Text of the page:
(which is equal to the original ratio on the interval $ \ 0 \ < \ \theta \ < \ \pi \ $ ) , leading to

$$ \ \frac{d \ T_3}{d\theta} \ = \ \frac{R}{v_2} \left[ \ \frac{\sqrt{2}}{2} \ (1 \ + \ \cos \ \theta)^{1/2} \ - \ \frac{1}{k} \ \right] \ \ . $$

Now, it would seem, we want to set this derivative equal to zero and solve for the optimal value of $ \ \theta \ $ . However, we won't bother doing that: as we discover by taking the next derivative (or by graphing $ \ T_3 \ $ for various values of $ \ k \ $ ) ,

$$ \ \frac{d^2 T_3}{d\theta^2} \ = \ \frac{R}{v_2} \ \cdot \ \frac{\sqrt{2}}{2} \ (1 \ + \ \cos \ \theta)^{-1/2} \ \cdot \ ( - \sin \ \theta ) \ = \ -\frac{R \ \sqrt{2}}{2v_2} \ \frac{\sin \ \theta}{\sqrt{1 \ + \ \cos \ \theta}} \ \ . $$

Since both the numerator and the denominator in the trigonometric ratio are positive on the interval $ \ 0 \ < \ \theta \ < \ \pi \ $ , the second derivative is negative everywhere on the interval, meaning that the critical point for the function $ \ T_3 (\theta) \ $ is a maximum. Moreover, there is no dependence of the second derivative upon $ \ k \ $ ; this tells us then that choice (3) is never the proper choice for passing from $ \ A \ $ to $ \ B \ $ in the shortest possible time.

This is a situation where what we learn in first-semester calculus as the "Extreme Value Theorem" becomes useful: a continuous function on a closed interval has an absolute maximum value and an absolute minimum value. Since the critical point in the open interval is not minimal, that absolute minimum must lie at one of the endpoints, either $ \ \theta \ = \ \pi \ $ (all swimming) or $ \ \theta \ = \ 0 \ $ (all running).

So here is where we recall our times for choices (1) and (2) ; by comparing them, we have

$$ \frac{T_1}{T_2} \ = \ \frac{2R \ / \ v_2}{\pi R \ / \ k v_2} \ = \ \frac{2k}{\pi} \ \ . $$

It takes equally long to run or swim all the way ( $ \ \frac{T_1}{T_2} \ = \ 1 \ $ ) for $ \ k \ = \ \frac{\pi}{2} \ \approx \ 1.57 $ ; if $ \ k \ < \ \frac{\pi}{2} \ $ , it will take less time to swim the diameter of the lake; otherwise, it's quicker to run along the semi-circle. Since the "typical person" has a (sustained) running speed-to-swimming speed ratio of $ \ k \ > \ 4 \ $ , it would take less time for most people to run around the lake.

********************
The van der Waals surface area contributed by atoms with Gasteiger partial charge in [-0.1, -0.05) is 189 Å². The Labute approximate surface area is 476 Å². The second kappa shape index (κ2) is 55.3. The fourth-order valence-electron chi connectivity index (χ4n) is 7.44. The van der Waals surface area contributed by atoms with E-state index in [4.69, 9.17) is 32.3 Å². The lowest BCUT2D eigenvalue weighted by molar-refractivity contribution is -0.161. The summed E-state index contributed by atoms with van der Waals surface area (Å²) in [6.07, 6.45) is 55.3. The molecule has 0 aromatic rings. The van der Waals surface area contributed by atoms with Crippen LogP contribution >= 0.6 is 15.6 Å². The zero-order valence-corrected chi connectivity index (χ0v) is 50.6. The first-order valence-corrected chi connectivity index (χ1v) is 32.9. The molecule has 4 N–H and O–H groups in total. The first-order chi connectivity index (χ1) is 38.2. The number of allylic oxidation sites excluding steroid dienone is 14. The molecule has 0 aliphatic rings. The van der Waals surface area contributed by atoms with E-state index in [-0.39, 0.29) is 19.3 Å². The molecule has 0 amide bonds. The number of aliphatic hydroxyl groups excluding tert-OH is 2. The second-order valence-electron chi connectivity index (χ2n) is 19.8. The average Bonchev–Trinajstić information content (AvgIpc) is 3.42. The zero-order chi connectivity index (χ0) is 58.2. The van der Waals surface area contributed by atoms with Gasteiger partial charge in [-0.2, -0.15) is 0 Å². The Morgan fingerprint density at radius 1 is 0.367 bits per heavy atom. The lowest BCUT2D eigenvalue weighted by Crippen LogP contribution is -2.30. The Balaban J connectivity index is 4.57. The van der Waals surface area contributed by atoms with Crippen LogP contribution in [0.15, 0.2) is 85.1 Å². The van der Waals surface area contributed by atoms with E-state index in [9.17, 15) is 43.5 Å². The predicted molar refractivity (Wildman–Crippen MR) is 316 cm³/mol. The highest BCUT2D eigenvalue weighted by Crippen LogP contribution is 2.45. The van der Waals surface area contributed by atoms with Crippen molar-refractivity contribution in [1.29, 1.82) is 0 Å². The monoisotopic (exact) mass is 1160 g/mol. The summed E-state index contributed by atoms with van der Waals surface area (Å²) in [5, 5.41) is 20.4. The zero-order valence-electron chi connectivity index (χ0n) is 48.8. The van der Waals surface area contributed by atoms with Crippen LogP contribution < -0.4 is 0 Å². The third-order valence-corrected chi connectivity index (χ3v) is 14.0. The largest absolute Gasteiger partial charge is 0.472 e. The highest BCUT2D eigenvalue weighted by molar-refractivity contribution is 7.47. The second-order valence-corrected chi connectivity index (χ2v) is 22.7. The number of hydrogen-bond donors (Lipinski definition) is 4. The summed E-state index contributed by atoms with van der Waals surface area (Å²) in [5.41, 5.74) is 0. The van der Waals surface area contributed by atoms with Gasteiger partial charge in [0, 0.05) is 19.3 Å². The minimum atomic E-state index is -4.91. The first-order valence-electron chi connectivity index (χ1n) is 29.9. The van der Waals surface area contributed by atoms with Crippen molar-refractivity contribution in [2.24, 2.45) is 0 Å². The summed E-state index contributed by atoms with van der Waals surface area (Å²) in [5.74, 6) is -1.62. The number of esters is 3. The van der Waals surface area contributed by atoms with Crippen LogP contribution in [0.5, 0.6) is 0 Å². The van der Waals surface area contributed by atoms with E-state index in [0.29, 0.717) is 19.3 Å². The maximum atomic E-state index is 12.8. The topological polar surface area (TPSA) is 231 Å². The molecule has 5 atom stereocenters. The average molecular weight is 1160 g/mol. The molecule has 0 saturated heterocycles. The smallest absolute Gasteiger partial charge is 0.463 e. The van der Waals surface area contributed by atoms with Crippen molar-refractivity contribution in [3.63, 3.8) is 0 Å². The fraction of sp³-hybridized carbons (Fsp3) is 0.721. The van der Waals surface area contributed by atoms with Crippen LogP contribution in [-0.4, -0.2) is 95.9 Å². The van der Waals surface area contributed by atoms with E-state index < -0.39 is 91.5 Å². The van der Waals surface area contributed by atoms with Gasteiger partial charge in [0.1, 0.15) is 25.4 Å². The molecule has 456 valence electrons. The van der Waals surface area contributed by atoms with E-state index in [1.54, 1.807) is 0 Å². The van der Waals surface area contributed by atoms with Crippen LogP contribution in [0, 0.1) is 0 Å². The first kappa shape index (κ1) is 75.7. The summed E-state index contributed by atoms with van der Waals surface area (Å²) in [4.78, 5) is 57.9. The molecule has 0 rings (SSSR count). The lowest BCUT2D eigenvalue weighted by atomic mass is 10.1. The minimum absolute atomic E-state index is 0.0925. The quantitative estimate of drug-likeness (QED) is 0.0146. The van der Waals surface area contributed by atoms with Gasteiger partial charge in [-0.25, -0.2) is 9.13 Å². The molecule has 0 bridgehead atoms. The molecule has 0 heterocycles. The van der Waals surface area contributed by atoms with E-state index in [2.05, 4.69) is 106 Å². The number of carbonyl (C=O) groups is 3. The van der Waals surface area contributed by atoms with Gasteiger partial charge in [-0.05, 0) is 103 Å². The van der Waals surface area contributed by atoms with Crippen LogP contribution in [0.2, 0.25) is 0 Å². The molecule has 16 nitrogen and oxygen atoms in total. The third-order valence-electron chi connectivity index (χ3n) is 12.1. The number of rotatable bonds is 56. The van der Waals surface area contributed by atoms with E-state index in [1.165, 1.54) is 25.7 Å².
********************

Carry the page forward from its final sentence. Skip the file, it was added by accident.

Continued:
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Since the lake is circular, we can use angles to determine the position of the person and the points. Let point A be at $0 ^{\circ}$ and point B be at $180 ^{\circ}$

Note that the segment between point A and point C in the circle is a chord, and its length can easily be found and proven as well.

I would approach this problem by creating a time function based on the angle between point A, center of the lake, and some point C at the edge of a lake. This function measures the total time for the person to reach from point A to the midpoint of the lake.

There would be two components to this function, the time it took for the person to swim and the time it took for the person to run. These two components are also based on the angle of the function. There is a relationship to these two components based on the angle: the longer the person swims, the shorter amount s/he has to run around the lake to the midpoint.

After you generate a time function that reflects the two components and how they're related, it's simply taking a matter of the function's derivative to find the absolute minima of the time.

The time it takes for the person to swim and get to shore at some point C would be something like $(r*2*sin(\theta/2))/v_2$. The numerator is a well known length of the chord between point A and C in the circle. Notice that if the person decided not to swim at all, then point C = point A and $\theta = 0$ and this component $= 0$ as well.

The time it takes for the person to then run from point C to point B would then be: $2*r *(\pi - \theta)/v_1$. Notice that if the person decided not to run at all, then point C = point B and $\theta = \pi$ and this component $=0$ as well.

Therefore, the function that determines the time for the person to go from point A to point B, with the possibility of point C in between, would be something like $t(\theta) = (2r*sin(\theta/2))/v_2 + (2r * (\pi - \theta)/v_1)$

I say "something like" because I didn't critique this equation much, but the idea behind this is correct.